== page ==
What (Barely) Rising U.S. Consumer Prices Mean for Interest Rates

Will the numbers deter the Fed from an expected rate-hike next month?

Nick Adams / Reuters

Updated on August 19 at 2:21 p.m. ET

The U.S. Bureau of Labor Statistics reported today that consumer prices rose 0.1 percent in July. This is the sixth straight month that the consumer price index (CPI) has increased, with July’s gains slightly down from a 0.3 percent gain in June and 0.4 percent in May.

The main contributor to July’s increase was a 0.4 percent increase in the cost of shelter—the government’s measure of housing costs, which looks at rent. The indexes for food, energy, and medical care also rose. The index for airline fare experienced the largest decline since 1995.

The July CPI results indicate only a modest rise in prices, but economists don’t expect that modesty to deter the Federal Reserve from raising interest rates in September. (Typically interest rates are raised in order to temper rising prices.) In a Wall Street Journal poll earlier this month, 82 percent of economists believe that a rate hike in short-term interest rates is set for next month. A minority believe that the July CPI numbers are a red light, and that the rate hike will be delayed to December.

Janet Yellen, chief of the Federal Reserve, has repeatedly hinted that interest rates will be raised at some point this year, keeping markets on edge. The Fed has not raised interest rates in nearly a decade.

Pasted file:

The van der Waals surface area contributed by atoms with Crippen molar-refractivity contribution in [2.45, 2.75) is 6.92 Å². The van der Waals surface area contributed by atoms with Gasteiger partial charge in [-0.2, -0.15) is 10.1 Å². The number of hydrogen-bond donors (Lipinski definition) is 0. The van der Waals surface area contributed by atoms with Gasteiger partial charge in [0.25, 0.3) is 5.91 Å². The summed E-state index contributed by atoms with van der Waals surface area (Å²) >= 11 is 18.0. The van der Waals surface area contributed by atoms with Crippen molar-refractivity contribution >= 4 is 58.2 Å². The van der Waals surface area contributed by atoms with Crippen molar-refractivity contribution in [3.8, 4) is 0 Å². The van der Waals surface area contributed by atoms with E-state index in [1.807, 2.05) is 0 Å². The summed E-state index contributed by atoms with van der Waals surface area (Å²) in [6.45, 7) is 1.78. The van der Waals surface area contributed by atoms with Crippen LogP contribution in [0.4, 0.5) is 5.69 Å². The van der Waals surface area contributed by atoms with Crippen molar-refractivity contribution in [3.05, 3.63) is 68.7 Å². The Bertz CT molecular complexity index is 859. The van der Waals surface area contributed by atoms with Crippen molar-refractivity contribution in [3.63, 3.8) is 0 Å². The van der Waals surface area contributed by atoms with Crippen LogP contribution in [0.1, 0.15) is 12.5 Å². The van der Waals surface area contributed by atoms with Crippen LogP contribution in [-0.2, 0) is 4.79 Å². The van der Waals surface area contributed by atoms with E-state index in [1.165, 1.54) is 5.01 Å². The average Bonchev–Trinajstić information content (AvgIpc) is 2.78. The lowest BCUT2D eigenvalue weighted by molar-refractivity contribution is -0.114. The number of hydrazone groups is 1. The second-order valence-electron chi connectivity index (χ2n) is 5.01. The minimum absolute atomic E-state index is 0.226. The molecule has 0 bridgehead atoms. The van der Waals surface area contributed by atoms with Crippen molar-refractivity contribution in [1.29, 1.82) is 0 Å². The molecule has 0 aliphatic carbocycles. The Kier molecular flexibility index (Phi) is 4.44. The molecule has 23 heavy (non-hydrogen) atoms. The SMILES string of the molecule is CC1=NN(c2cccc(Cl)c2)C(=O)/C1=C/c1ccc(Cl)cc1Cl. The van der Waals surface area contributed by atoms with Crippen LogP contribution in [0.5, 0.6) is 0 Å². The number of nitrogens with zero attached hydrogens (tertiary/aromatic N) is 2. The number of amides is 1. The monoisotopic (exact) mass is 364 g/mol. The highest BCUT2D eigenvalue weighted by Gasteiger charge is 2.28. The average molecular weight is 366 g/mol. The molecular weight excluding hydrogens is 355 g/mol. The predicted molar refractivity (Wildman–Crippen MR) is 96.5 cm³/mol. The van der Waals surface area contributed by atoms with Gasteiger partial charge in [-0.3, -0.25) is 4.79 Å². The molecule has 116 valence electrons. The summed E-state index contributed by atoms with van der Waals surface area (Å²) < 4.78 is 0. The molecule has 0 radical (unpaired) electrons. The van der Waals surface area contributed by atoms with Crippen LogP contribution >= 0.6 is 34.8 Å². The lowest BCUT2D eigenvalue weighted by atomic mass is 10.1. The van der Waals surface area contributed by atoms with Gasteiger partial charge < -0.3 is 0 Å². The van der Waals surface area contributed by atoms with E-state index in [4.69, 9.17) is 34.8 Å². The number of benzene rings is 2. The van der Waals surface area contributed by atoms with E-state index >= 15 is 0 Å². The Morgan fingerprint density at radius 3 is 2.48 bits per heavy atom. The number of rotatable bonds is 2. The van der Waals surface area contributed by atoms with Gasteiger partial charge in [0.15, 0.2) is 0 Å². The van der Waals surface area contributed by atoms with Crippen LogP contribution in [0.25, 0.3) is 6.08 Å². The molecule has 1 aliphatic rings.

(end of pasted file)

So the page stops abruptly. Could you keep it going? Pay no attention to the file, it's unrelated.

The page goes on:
While the U.S. job market has been putting in solid numbers, the counter-argument against raising rates is that inflation is still very low. Critics have have called the Fed too eager to normalize—removing the policy that’s been in place since 2007 and keeping rates artificially low in the name of economic recovery.

Today, U.S. investors got mixed messages from the Federal Reserve’s July meeting minutes. Markets fell this morning ahead of the release, on speculation that the report would solidify September rate-hike worries. This afternoon, U.S. indexes recovered some losses as some investors bet on Fed members expressing that the economic conditions to necessitate a rate hike still haven’t been achieved—though the language hints that it’s coming.

“During their discussion of economic conditions and monetary policy, participants mentioned a number of considerations associated with the timing and pace of policy normalization. Most judged that the conditions for policy firming had not yet been achieved, but they noted that conditions were approaching that point,” the Fed’s Open Market Committee wrote.

That leaves the door open for a September rate hike. If August’s employment numbers are strong, it will increase the chances that Fed members will vote that way.